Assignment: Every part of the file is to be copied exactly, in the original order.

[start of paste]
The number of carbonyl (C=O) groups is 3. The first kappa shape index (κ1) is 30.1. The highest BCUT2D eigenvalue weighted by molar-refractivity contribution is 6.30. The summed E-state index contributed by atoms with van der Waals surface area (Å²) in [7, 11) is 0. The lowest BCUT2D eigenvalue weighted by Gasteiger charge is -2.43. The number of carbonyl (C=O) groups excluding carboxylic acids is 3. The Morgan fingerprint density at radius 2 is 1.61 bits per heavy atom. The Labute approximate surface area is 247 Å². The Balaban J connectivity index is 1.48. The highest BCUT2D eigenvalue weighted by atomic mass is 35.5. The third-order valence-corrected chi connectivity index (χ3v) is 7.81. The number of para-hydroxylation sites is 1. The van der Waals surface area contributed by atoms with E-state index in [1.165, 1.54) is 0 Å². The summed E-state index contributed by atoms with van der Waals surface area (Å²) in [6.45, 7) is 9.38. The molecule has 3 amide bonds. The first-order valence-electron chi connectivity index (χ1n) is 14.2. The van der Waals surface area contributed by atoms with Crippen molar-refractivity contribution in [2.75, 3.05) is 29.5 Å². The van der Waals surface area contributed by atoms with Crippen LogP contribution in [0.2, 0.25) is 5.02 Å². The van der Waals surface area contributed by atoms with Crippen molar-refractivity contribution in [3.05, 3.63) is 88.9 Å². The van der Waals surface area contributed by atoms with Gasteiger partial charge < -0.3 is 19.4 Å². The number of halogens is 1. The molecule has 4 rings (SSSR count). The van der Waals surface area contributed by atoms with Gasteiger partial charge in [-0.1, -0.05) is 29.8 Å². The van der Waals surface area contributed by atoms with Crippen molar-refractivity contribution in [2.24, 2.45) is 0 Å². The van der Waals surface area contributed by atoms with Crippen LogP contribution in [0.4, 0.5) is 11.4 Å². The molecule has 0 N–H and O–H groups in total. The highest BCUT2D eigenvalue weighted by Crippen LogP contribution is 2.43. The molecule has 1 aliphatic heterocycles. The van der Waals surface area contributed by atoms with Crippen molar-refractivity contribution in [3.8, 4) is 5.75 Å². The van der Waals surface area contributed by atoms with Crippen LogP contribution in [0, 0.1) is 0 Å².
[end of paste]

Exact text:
The number of carbonyl (C=O) groups is 3. The first kappa shape index (κ1) is 30.1. The highest BCUT2D eigenvalue weighted by molar-refractivity contribution is 6.30. The summed E-state index contributed by atoms with van der Waals surface area (Å²) in [7, 11) is 0. The lowest BCUT2D eigenvalue weighted by Gasteiger charge is -2.43. The number of carbonyl (C=O) groups excluding carboxylic acids is 3. The Morgan fingerprint density at radius 2 is 1.61 bits per heavy atom. The Labute approximate surface area is 247 Å². The Balaban J connectivity index is 1.48. The highest BCUT2D eigenvalue weighted by atomic mass is 35.5. The third-order valence-corrected chi connectivity index (χ3v) is 7.81. The number of para-hydroxylation sites is 1. The van der Waals surface area contributed by atoms with E-state index in [1.165, 1.54) is 0 Å². The summed E-state index contributed by atoms with van der Waals surface area (Å²) in [6.45, 7) is 9.38. The molecule has 3 amide bonds. The first-order valence-electron chi connectivity index (χ1n) is 14.2. The van der Waals surface area contributed by atoms with Crippen molar-refractivity contribution in [2.75, 3.05) is 29.5 Å². The van der Waals surface area contributed by atoms with Crippen LogP contribution in [0.2, 0.25) is 5.02 Å². The van der Waals surface area contributed by atoms with Crippen molar-refractivity contribution in [3.05, 3.63) is 88.9 Å². The van der Waals surface area contributed by atoms with Gasteiger partial charge < -0.3 is 19.4 Å². The number of halogens is 1. The molecule has 4 rings (SSSR count). The van der Waals surface area contributed by atoms with Gasteiger partial charge in [-0.1, -0.05) is 29.8 Å². The van der Waals surface area contributed by atoms with Crippen molar-refractivity contribution in [2.24, 2.45) is 0 Å². The van der Waals surface area contributed by atoms with Crippen LogP contribution in [0.4, 0.5) is 11.4 Å². The molecule has 0 N–H and O–H groups in total. The highest BCUT2D eigenvalue weighted by Crippen LogP contribution is 2.43. The molecule has 1 aliphatic heterocycles. The van der Waals surface area contributed by atoms with Crippen molar-refractivity contribution in [3.8, 4) is 5.75 Å². The van der Waals surface area contributed by atoms with Crippen LogP contribution in [0, 0.1) is 0 Å².